- Thailand’s cabinet approved a draft bill Wednesday that legally recognizes same-sex civil partnerships and gives greater rights to same-sex couples. If the bill is ratified by parliament, Thailand would become the first Southeast Asian nation to allow for the registration of same-sex unions.
- The island state of Taiwan in East Asia legalized same-sex marriage last year. Thailand’s Civil Partnership Bill doesn’t legalize same-sex marriage, but same-sex couples would be allowed to register their union, adopt children, claim inheritance rights, and jointly manage assets such as property.
- To register, couples must be at least 17 years old and at least one of the pair must be a Thai citizen. Those under age 17 must get permission from their parents or a legal guardian. The bill also covers rules for separations. Some LGBTQ activists decried the proposed legislation as not going far enough; the bill did not include entitlements to spousal benefits, such as tax exemptions, social security benefits, and medical rights.
- The draft bill still needs to go through a public hearing, after which the House of Representatives will debate and vote on it. If it passes, the bill then goes to the Senate for another vote, a process that could take months. (CNN)
Additional World News
- Serbia Protests Meet Violent Response in Europe’s 1st Major Virus Unrest (NYT, $)
- Partisanship around the world: Future of ‘Third Republic’ defines run-off vote in Poland (Guardian)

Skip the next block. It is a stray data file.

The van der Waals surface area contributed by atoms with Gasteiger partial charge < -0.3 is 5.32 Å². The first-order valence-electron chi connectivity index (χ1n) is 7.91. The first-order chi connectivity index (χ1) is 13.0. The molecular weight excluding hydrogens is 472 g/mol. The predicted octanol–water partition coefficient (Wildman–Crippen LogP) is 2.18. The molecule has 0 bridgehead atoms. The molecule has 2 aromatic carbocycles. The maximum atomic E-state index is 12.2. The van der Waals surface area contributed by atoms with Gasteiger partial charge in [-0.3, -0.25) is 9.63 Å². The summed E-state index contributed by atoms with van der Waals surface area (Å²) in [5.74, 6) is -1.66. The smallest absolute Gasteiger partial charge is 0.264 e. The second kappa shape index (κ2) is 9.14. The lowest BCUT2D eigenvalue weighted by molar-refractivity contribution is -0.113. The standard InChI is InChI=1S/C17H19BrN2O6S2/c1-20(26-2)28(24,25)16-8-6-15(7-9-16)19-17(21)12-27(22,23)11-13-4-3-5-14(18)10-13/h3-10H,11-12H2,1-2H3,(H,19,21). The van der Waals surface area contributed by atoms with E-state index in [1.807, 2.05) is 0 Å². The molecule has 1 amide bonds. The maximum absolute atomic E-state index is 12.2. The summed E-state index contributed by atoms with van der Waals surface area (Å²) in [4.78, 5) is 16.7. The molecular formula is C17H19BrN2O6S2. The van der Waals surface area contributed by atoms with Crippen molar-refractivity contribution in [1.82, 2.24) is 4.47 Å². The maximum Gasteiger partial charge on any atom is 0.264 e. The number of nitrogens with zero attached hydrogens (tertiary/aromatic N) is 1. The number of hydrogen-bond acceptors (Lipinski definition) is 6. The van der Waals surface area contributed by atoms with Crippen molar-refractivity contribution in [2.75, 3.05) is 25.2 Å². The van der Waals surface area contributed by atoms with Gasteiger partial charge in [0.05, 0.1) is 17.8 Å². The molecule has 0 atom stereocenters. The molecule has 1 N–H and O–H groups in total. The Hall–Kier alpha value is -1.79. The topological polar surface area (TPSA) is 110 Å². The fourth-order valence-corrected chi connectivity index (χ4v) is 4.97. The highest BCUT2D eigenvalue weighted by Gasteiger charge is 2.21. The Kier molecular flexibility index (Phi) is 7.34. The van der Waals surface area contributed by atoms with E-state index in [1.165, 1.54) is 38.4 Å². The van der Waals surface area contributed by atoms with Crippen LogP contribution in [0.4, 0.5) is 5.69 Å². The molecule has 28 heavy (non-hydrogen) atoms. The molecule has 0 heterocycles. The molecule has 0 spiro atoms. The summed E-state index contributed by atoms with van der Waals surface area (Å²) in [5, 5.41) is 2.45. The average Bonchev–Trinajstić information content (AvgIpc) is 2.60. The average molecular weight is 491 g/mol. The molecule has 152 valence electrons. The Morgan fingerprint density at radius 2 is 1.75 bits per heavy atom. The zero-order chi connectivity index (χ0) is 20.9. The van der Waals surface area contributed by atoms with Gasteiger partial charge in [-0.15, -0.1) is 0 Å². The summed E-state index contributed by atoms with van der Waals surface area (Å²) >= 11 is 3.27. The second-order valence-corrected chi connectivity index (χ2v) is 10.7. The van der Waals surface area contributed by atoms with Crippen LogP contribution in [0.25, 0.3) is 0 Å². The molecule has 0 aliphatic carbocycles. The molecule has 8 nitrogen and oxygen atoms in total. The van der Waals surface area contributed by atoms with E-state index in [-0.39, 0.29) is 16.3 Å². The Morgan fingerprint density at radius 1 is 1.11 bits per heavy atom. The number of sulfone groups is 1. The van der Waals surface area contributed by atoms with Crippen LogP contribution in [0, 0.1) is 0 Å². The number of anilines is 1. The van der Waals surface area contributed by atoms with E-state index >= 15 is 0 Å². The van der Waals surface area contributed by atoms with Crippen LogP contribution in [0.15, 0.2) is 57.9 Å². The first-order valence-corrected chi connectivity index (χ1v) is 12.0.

- Major Explosion Rocks Iran Again, the 3rd Blast in 3 Weeks (NYT, $) & Who’s behind the recent explosions in Iran? (Slate)
- Xinjiang: US sanctions Chinese officials over ‘abuse’ of Muslims (BBC)
- Australia suspends extradition with Hong Kong and offers path to citizenship for city’s residents (CNN)
- North Korean leader’s sister says another summit unlikely but “a surprise thing may still happen” (Reuters)
- Turkey Torn on Istanbul’s Hagia Sophia: Museum or Mosque? (Time)
- Used Clothes Ban May Crimp Kenyan Style. It May Also Lift Local Design. (NYT, $)
- Two Wealthy Sri Lankan Brothers Became Suicide Bombers. But Why? (NYT, $)
- South Africa warns of coronavirus ‘storm’ as outbreak accelerates across continent (Guardian)
- How New Zealand went ‘hard and early’ to beat Covid-19 (BBC)
- Bolivia’s president and Venezuela’s Socialist party leader test positive for Covid-19 (Guardian)
- What It’s Like to Enter the Work Force From Your Childhood Bedroom (NYT, $)
- The Moving Lights of a World in Quarantine (Atlantic, $)
- Study of 17 Million Identifies Crucial Risk Factors for Coronavirus Deaths (NYT, $)
- ‘It’s all on hold’: how Covid-19 derailed the fight against plastic waste (Guardian)
Taking On Trump’s Taxes
(Pete Marovich via Getty Images)
- The Supreme Court has decided two cases involving President Trump’s tax returns. One stemmed from subpoenas issued by prosecutors in New York, who were seeking the documents as part of an investigation into whether Trump had improperly handled hush money payments, including one to adult film star Stormy Daniels during the 2016 presidential campaign.
- The justices ruled that a Manhattan grand jury could have access to some of Trump’s financial documents. “This is a tremendous victory for our nation’s system of justice and its founding principle that no one – not even a president – is above the law,” Manhattan’s district attorney said. Although the records aren’t expected to become public ahead of the November election, it was still a major blow to the president in his fight to keep his tax records secret.